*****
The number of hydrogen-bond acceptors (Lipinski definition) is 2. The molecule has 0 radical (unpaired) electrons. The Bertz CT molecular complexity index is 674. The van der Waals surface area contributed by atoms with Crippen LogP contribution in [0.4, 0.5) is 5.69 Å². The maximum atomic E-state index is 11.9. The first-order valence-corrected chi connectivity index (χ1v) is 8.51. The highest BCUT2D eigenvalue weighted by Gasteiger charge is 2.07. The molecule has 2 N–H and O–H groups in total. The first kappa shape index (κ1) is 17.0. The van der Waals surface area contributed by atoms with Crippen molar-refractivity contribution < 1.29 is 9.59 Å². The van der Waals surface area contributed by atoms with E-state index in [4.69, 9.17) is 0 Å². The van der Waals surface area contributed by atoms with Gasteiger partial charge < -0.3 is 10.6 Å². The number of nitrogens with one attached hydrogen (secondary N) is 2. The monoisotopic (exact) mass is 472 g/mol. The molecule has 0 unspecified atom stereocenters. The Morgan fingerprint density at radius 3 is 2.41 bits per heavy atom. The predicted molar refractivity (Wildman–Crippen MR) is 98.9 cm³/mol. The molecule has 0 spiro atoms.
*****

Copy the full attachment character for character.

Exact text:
The number of hydrogen-bond acceptors (Lipinski definition) is 2. The molecule has 0 radical (unpaired) electrons. The Bertz CT molecular complexity index is 674. The van der Waals surface area contributed by atoms with Crippen LogP contribution in [0.4, 0.5) is 5.69 Å². The maximum atomic E-state index is 11.9. The first-order valence-corrected chi connectivity index (χ1v) is 8.51. The highest BCUT2D eigenvalue weighted by Gasteiger charge is 2.07. The molecule has 2 N–H and O–H groups in total. The first kappa shape index (κ1) is 17.0. The van der Waals surface area contributed by atoms with Crippen molar-refractivity contribution < 1.29 is 9.59 Å². The van der Waals surface area contributed by atoms with E-state index in [4.69, 9.17) is 0 Å². The van der Waals surface area contributed by atoms with Gasteiger partial charge < -0.3 is 10.6 Å². The number of nitrogens with one attached hydrogen (secondary N) is 2. The monoisotopic (exact) mass is 472 g/mol. The molecule has 0 unspecified atom stereocenters. The Morgan fingerprint density at radius 3 is 2.41 bits per heavy atom. The predicted molar refractivity (Wildman–Crippen MR) is 98.9 cm³/mol. The molecule has 0 spiro atoms.